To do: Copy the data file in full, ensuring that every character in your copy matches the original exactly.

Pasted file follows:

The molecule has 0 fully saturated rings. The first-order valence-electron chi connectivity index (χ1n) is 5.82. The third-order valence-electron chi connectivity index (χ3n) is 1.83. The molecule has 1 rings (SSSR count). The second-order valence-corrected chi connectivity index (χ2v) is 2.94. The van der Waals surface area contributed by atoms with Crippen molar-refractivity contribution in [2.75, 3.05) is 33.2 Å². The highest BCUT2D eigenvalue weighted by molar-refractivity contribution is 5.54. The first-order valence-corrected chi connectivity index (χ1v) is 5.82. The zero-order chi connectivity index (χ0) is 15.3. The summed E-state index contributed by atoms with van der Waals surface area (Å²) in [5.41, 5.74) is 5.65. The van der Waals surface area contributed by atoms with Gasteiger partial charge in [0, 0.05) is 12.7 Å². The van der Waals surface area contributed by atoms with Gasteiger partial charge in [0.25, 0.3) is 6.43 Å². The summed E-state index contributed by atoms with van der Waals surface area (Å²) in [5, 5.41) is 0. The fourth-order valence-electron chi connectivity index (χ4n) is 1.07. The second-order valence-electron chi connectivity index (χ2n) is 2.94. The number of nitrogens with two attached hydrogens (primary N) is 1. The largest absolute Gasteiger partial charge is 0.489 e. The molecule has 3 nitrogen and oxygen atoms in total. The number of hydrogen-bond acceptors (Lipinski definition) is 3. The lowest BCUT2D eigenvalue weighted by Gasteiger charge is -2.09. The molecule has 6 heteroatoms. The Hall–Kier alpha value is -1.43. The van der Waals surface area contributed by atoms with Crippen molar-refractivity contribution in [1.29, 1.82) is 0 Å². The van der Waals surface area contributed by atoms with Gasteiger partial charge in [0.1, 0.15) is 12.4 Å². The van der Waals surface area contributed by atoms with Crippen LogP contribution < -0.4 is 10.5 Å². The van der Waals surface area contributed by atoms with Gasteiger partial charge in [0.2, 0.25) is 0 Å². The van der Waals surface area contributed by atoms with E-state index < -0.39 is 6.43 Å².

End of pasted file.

The molecule has 0 fully saturated rings. The first-order valence-electron chi connectivity index (χ1n) is 5.82. The third-order valence-electron chi connectivity index (χ3n) is 1.83. The molecule has 1 rings (SSSR count). The second-order valence-corrected chi connectivity index (χ2v) is 2.94. The van der Waals surface area contributed by atoms with Crippen molar-refractivity contribution in [2.75, 3.05) is 33.2 Å². The highest BCUT2D eigenvalue weighted by molar-refractivity contribution is 5.54. The first-order valence-corrected chi connectivity index (χ1v) is 5.82. The zero-order chi connectivity index (χ0) is 15.3. The summed E-state index contributed by atoms with van der Waals surface area (Å²) in [5.41, 5.74) is 5.65. The van der Waals surface area contributed by atoms with Gasteiger partial charge in [0, 0.05) is 12.7 Å². The van der Waals surface area contributed by atoms with Gasteiger partial charge in [0.25, 0.3) is 6.43 Å². The summed E-state index contributed by atoms with van der Waals surface area (Å²) in [5, 5.41) is 0. The fourth-order valence-electron chi connectivity index (χ4n) is 1.07. The second-order valence-electron chi connectivity index (χ2n) is 2.94. The number of nitrogens with two attached hydrogens (primary N) is 1. The largest absolute Gasteiger partial charge is 0.489 e. The molecule has 3 nitrogen and oxygen atoms in total. The number of hydrogen-bond acceptors (Lipinski definition) is 3. The lowest BCUT2D eigenvalue weighted by Gasteiger charge is -2.09. The molecule has 6 heteroatoms. The Hall–Kier alpha value is -1.43. The van der Waals surface area contributed by atoms with Crippen molar-refractivity contribution in [1.29, 1.82) is 0 Å². The van der Waals surface area contributed by atoms with Gasteiger partial charge in [0.1, 0.15) is 12.4 Å². The van der Waals surface area contributed by atoms with Crippen LogP contribution < -0.4 is 10.5 Å². The van der Waals surface area contributed by atoms with Gasteiger partial charge in [0.2, 0.25) is 0 Å². The van der Waals surface area contributed by atoms with E-state index < -0.39 is 6.43 Å².